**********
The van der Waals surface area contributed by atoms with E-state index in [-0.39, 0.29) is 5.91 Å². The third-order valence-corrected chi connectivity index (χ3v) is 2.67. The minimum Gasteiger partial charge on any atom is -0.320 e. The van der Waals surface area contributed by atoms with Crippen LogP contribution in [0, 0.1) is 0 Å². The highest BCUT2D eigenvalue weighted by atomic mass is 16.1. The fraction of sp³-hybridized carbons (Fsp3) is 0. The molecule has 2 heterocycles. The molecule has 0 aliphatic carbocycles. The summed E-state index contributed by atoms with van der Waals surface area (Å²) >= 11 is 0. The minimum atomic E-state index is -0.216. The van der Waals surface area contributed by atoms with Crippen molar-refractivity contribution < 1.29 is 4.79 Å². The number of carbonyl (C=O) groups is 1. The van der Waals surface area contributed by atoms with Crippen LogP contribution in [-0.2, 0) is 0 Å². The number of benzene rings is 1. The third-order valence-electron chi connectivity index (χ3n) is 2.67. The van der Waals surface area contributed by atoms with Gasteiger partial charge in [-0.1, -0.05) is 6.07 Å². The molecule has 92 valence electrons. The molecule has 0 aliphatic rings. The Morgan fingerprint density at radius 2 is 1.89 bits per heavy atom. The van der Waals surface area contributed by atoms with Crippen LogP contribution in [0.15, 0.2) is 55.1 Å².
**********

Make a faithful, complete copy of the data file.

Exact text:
The van der Waals surface area contributed by atoms with E-state index in [-0.39, 0.29) is 5.91 Å². The third-order valence-corrected chi connectivity index (χ3v) is 2.67. The minimum Gasteiger partial charge on any atom is -0.320 e. The van der Waals surface area contributed by atoms with Crippen LogP contribution in [0, 0.1) is 0 Å². The highest BCUT2D eigenvalue weighted by atomic mass is 16.1. The fraction of sp³-hybridized carbons (Fsp3) is 0. The molecule has 2 heterocycles. The molecule has 0 aliphatic carbocycles. The summed E-state index contributed by atoms with van der Waals surface area (Å²) >= 11 is 0. The minimum atomic E-state index is -0.216. The van der Waals surface area contributed by atoms with Crippen molar-refractivity contribution < 1.29 is 4.79 Å². The number of carbonyl (C=O) groups is 1. The van der Waals surface area contributed by atoms with Crippen LogP contribution in [-0.2, 0) is 0 Å². The number of benzene rings is 1. The third-order valence-electron chi connectivity index (χ3n) is 2.67. The van der Waals surface area contributed by atoms with Gasteiger partial charge in [-0.1, -0.05) is 6.07 Å². The molecule has 92 valence electrons. The molecule has 0 aliphatic rings. The Morgan fingerprint density at radius 2 is 1.89 bits per heavy atom. The van der Waals surface area contributed by atoms with Crippen LogP contribution in [0.15, 0.2) is 55.1 Å².